A couple of weeks ago, the music industry lost another amazing talent. Don Williams recently passed and once again I find myself a young boy, riding in my dad’s rusty pickup and bonding with him through country music. Williams was an important part of my musical education and if I try very hard, I can still hear Dad’s voice accompanying him.
By all counts Williams was a hell of a gentlemen and his nickname of the ‘Gentle Giant’ of country music bears this out. His music was covered by many, including Eric Clapton on ‘Tulsa Time’. If the measure of a musician’s career is the impact it has on their peers, then Williams was a success.
For me, always the romantic, Don Williams was at his best when he sang about love. ‘Listen to the Radio’ is still my favorite. It’s about a man that can’t find the right words to tell a woman how much he loves her. So he pleads with her to dance with him and listen to the songs, and understand that is how he feels about her. Williams’ amazing baritone adds the perfect emphasis to every word.
The words I’d say
Don’t seem to sound as real
The songs they play
That’s how I really feel.
Listen to the radio
My other favorite is certainly ‘Boys Like Me’. It talks wistfully about the kind of Southern upbringing that many of us are nostalgic about. In a South that is constantly re-assessing its identity, Williams reminds us of a few of those touchstones for certain generations.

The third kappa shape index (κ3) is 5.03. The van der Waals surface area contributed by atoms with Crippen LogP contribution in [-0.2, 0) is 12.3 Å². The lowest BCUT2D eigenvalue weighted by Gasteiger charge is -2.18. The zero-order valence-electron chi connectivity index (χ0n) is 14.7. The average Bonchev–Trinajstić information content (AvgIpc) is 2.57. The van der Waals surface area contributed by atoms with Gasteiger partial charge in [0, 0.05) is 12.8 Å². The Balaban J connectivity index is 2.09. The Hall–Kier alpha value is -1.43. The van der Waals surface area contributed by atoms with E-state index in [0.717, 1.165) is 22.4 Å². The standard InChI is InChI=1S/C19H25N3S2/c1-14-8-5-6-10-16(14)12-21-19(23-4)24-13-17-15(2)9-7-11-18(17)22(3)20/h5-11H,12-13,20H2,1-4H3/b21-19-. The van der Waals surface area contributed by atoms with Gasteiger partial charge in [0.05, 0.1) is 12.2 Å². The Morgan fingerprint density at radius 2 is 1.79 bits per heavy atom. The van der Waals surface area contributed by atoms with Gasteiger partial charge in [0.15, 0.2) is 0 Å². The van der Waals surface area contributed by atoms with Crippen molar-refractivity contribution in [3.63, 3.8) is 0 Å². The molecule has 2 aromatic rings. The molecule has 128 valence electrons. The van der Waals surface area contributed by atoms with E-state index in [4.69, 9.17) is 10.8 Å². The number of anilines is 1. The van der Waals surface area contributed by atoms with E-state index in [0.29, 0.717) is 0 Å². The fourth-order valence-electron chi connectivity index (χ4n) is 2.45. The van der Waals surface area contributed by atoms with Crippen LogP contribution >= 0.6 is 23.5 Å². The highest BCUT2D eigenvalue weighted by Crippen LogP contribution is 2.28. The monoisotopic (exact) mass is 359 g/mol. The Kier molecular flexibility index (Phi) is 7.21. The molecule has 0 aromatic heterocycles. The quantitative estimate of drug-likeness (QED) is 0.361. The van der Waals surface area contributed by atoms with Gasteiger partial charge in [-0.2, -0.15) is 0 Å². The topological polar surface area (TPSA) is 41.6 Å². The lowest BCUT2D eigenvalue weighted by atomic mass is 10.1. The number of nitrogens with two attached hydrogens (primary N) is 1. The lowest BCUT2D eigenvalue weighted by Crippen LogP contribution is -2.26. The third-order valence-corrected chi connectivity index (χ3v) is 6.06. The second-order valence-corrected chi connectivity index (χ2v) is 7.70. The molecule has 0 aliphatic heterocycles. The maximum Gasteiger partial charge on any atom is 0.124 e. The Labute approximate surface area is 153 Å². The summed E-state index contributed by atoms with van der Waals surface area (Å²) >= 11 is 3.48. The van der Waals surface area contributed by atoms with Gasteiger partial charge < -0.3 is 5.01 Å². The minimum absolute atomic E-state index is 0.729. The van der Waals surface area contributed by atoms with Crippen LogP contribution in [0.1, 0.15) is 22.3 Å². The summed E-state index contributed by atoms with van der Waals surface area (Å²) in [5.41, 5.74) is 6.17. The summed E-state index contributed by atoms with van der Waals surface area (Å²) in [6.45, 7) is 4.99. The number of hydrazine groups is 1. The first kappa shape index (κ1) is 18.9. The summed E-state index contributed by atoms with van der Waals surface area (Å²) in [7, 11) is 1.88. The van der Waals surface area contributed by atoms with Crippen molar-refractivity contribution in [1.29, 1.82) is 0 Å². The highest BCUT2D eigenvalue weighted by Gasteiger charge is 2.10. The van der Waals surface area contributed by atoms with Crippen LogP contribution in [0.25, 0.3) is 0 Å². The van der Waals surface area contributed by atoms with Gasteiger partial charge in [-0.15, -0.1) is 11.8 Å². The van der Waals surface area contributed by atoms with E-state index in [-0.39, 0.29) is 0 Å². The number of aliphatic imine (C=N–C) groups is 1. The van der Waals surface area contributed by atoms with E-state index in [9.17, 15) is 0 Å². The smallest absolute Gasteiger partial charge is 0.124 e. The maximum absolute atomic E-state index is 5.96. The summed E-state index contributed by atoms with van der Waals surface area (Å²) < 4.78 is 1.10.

I can still hear the soft southern winds in the live oak trees
And Those Williams boys they still mean a lot to me,
Hank and Tennessee.
I guess we’re all gonna be what we’re gonna be,
So what do you do with good ol’ boys like me?
On ‘I Believe in You’ Williams once again returns to the subject of love. He carefully lists all of the things he believes in, but at the end of each stanza, he reiterates how he believes in her. His voice again adds a certain sincerity that one can only imagine melted a heart or two.
And I’m an ordinary man sometimes I wonder who I am
But I believe in love I believe in music I believe in magic and I believe in you
At 42, I seem to be hitting that age where so many of my heroes are disappearing. It’s bittersweet. I absolutely believe the world is a little less bright with these people gone, but it also gives me a chance to reflect on the things that helped make me the person I am today. Good country music is a big part of that story. Don Williams, you will be missed.
Listen to the Radio
Good Ole Boys Like Me
Believe in You